By Richard Lederer

A New Year’s resolution is something that goes in one year and out the other. May all your troubles last as long as your New Year’s resolutions. 

When they drop the ball in Times Square, it’s a nice reminder of what I did all year. So for this year, I’m making New Year’s resolutions not to drop the ball: 

  • My New Year’s resolution is to get better at pretending to know the words to “Auld Lang Syne.”
  • My resolution is to take all the Christmas lights down by Easter.
  • My resolution is to break my New Year’s resolutions. That way I can succeed at something.
  • Another resolution I can actually keep is I resolve not to diet all year long.
  • My resolution is to help all my friends gain 10 pounds so I look skinnier and to lose weight by inventing an anti-gravity machine.
  • My resolution is to read more, so I’m going to put up the subtitles on my television screen.
  • My resolution is to stop repeating myself again and again and again.
  • My resolution is to stop hanging out with people who ask me about my New Year’s resolutions.
  • and from me, your punstruck columnist: My Gnu Year’s resolution is to tell ewe a gazelleon times how much I caribou ewe, deer. Llama wildebeest of a punster, and you’re thinking, “Unicorniest fellow I’ve ever met!” but I’m not out to buffalo or a llama ewe, so Alpaca bag and hightail it out of here.

Christmas was over, and Santa Claus and his reindeer finally had a chance to rest. They had done a good job, and they deserved it. Rudolph the Red-Nosed Reindeer had a chance to do something he had wanted to do for a long time. He made an appointment with a plastic surgeon because he was so sensitive about his looks. It wasn’t his glowing red nose that he wanted changed. He was proud of that nose and the help he and it had given to Santa. No, he was sensitive about his long ears, which were much more prominent than the ears of the average reindeer, or rabbit for that matter.    So one week after Christmas, Rudolph’s doctor performed the surgery, and since that time, January 1 has been known as New Ears Day.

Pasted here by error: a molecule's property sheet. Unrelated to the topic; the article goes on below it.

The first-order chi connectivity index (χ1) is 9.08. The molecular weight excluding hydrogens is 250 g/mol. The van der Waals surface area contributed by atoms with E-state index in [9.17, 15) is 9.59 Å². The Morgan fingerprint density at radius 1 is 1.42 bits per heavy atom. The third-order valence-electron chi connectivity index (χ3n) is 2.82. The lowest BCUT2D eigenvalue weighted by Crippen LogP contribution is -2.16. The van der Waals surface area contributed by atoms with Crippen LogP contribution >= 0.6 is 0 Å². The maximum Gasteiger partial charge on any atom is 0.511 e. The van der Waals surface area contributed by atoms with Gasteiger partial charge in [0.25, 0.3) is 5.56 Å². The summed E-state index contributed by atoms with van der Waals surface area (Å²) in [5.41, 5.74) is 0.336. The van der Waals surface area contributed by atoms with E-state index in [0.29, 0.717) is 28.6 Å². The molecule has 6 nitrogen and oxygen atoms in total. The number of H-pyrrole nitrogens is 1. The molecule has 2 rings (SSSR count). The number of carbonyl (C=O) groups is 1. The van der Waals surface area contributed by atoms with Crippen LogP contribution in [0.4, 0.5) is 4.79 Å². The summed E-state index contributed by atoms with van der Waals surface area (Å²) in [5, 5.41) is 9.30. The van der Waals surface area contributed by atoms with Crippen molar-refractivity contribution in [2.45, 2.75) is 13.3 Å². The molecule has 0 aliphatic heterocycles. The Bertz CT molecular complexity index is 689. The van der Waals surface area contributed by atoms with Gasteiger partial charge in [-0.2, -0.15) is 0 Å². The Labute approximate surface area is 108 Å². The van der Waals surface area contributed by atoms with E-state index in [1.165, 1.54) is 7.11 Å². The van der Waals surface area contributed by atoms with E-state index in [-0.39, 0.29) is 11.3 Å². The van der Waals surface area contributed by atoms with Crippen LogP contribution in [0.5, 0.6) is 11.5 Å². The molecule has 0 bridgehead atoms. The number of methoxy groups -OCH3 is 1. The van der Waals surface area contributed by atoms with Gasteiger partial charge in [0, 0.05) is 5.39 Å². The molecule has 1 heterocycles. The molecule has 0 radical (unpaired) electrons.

Or as other animals would say it:                                                                                   

 from a puppy: “Yappy, Lappy New Year!”; a cat: “Happy Mew Year!”; a turtle: “Snappy New Year!”;

a skunk: “Happy Eeeeeewww Year!”; a duck: “Quacky New Year!”; a bull: “Happy Moo Steer!”;

a large water beast: “Hippo New Year!”; an antelope: “Happy Gnu Deer!”; a kangaroo, a frog, a toad, and a bunny: “Hoppy New Year!”

from an expecting wildebeest: Happy Gnu Year!

Here are the ways people in various jobs wish you the start of the year:

a lumberjack: “Choppy New Year!”; a hip hop artist: “Rappy New Year!”; a maple syrup seller: “Sappy New Year!”;

a cartographer: “Mappy New Year!”; a laser gunner: “Zappy New Year!” a detective: “Happy Clue Year!”;

a cobbler: “Happy Shoe Year!”; a sea captain: “Happy Crew Year!”; a lawyer: “Happy Sue Year!”;

a surfer: “Happy Dude Year!”; a priest: “Happy Pew Year!”; a job counselor: “Happy New Career!”;

a mechanic: “Happy Lube Gear!”; a hip-hop artist: Rappy New Year! a bartender: Happy New Beer!

a detective: Happy Clue Year! a jet pilot: Happy Flew Lear! a Greek mythologist: Harpy New Year!

a men’s clothier: Natty New Year! a TV critic: Happy Viewed Year! a pirate: Happy Blue Beard!

Dr. Richard Lederer is the author of more than 50 books about language, history and humor, including his newest book, “The Joy of Names.” To order signed copies, explore his website,  or write him at